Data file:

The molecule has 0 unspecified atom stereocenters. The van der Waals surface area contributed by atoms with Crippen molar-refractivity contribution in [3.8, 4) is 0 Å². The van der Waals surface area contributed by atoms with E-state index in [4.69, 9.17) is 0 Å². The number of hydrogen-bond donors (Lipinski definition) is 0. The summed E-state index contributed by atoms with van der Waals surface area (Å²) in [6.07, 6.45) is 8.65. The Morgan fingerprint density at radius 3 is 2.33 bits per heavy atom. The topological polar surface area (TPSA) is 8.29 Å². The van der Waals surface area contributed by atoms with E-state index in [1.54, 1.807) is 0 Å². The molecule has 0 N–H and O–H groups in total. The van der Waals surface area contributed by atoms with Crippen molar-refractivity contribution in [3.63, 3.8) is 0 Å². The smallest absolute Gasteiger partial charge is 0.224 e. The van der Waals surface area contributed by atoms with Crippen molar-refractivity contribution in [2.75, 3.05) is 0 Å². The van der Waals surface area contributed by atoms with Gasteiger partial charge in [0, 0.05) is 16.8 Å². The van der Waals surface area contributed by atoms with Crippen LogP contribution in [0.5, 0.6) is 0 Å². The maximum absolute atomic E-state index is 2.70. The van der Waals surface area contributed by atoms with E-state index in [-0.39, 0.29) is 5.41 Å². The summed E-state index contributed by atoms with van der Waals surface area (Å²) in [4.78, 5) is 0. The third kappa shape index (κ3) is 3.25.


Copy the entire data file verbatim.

The molecule has 0 unspecified atom stereocenters. The van der Waals surface area contributed by atoms with Crippen molar-refractivity contribution in [3.8, 4) is 0 Å². The van der Waals surface area contributed by atoms with E-state index in [4.69, 9.17) is 0 Å². The number of hydrogen-bond donors (Lipinski definition) is 0. The summed E-state index contributed by atoms with van der Waals surface area (Å²) in [6.07, 6.45) is 8.65. The Morgan fingerprint density at radius 3 is 2.33 bits per heavy atom. The topological polar surface area (TPSA) is 8.29 Å². The van der Waals surface area contributed by atoms with E-state index in [1.54, 1.807) is 0 Å². The molecule has 0 N–H and O–H groups in total. The van der Waals surface area contributed by atoms with Crippen molar-refractivity contribution in [3.63, 3.8) is 0 Å². The smallest absolute Gasteiger partial charge is 0.224 e. The van der Waals surface area contributed by atoms with Crippen molar-refractivity contribution in [2.75, 3.05) is 0 Å². The van der Waals surface area contributed by atoms with Gasteiger partial charge in [0, 0.05) is 16.8 Å². The van der Waals surface area contributed by atoms with Crippen LogP contribution in [0.5, 0.6) is 0 Å². The maximum absolute atomic E-state index is 2.70. The van der Waals surface area contributed by atoms with E-state index in [-0.39, 0.29) is 5.41 Å². The summed E-state index contributed by atoms with van der Waals surface area (Å²) in [4.78, 5) is 0. The third kappa shape index (κ3) is 3.25.